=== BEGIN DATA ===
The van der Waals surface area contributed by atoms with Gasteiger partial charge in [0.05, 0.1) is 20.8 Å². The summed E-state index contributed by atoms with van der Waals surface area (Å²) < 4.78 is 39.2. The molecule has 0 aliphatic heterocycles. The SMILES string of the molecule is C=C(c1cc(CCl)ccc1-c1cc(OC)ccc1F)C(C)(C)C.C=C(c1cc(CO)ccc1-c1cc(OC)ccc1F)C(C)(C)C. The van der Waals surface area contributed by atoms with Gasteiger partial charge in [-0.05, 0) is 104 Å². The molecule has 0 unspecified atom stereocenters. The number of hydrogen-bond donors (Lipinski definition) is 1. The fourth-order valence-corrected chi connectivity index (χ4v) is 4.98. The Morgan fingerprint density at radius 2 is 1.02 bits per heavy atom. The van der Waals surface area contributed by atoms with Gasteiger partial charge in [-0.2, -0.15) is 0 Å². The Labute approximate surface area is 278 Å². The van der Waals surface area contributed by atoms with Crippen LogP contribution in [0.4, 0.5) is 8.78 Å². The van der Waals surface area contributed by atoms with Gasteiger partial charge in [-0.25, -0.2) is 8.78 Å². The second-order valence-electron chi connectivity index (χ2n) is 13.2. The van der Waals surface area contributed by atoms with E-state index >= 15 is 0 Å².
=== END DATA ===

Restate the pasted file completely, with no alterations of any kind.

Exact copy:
The van der Waals surface area contributed by atoms with Gasteiger partial charge in [0.05, 0.1) is 20.8 Å². The summed E-state index contributed by atoms with van der Waals surface area (Å²) < 4.78 is 39.2. The molecule has 0 aliphatic heterocycles. The SMILES string of the molecule is C=C(c1cc(CCl)ccc1-c1cc(OC)ccc1F)C(C)(C)C.C=C(c1cc(CO)ccc1-c1cc(OC)ccc1F)C(C)(C)C. The van der Waals surface area contributed by atoms with Gasteiger partial charge in [-0.05, 0) is 104 Å². The molecule has 0 unspecified atom stereocenters. The number of hydrogen-bond donors (Lipinski definition) is 1. The fourth-order valence-corrected chi connectivity index (χ4v) is 4.98. The Morgan fingerprint density at radius 2 is 1.02 bits per heavy atom. The van der Waals surface area contributed by atoms with Gasteiger partial charge in [-0.2, -0.15) is 0 Å². The Labute approximate surface area is 278 Å². The van der Waals surface area contributed by atoms with Crippen LogP contribution in [0.4, 0.5) is 8.78 Å². The van der Waals surface area contributed by atoms with Gasteiger partial charge in [-0.25, -0.2) is 8.78 Å². The second-order valence-electron chi connectivity index (χ2n) is 13.2. The van der Waals surface area contributed by atoms with E-state index >= 15 is 0 Å².